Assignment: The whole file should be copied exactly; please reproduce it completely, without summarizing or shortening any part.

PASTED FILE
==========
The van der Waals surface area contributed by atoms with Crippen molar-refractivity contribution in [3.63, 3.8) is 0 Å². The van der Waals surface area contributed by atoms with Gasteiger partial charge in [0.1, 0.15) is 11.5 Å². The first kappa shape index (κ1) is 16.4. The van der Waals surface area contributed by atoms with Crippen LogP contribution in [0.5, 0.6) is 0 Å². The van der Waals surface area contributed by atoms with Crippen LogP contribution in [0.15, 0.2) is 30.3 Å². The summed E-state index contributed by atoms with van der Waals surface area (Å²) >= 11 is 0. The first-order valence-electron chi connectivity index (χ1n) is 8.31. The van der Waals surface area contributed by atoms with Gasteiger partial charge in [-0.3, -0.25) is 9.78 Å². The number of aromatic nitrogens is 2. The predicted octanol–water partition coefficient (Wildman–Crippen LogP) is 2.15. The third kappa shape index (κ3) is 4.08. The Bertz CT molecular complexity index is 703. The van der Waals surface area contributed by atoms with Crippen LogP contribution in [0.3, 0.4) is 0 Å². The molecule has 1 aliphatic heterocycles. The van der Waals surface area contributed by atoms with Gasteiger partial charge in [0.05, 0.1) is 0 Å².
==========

The van der Waals surface area contributed by atoms with Crippen molar-refractivity contribution in [3.63, 3.8) is 0 Å². The van der Waals surface area contributed by atoms with Gasteiger partial charge in [0.1, 0.15) is 11.5 Å². The first kappa shape index (κ1) is 16.4. The van der Waals surface area contributed by atoms with Crippen LogP contribution in [0.5, 0.6) is 0 Å². The van der Waals surface area contributed by atoms with Crippen LogP contribution in [0.15, 0.2) is 30.3 Å². The summed E-state index contributed by atoms with van der Waals surface area (Å²) >= 11 is 0. The first-order valence-electron chi connectivity index (χ1n) is 8.31. The van der Waals surface area contributed by atoms with Gasteiger partial charge in [-0.3, -0.25) is 9.78 Å². The number of aromatic nitrogens is 2. The predicted octanol–water partition coefficient (Wildman–Crippen LogP) is 2.15. The third kappa shape index (κ3) is 4.08. The Bertz CT molecular complexity index is 703. The van der Waals surface area contributed by atoms with Crippen LogP contribution in [0.3, 0.4) is 0 Å². The molecule has 1 aliphatic heterocycles. The van der Waals surface area contributed by atoms with Gasteiger partial charge in [0.05, 0.1) is 0 Å².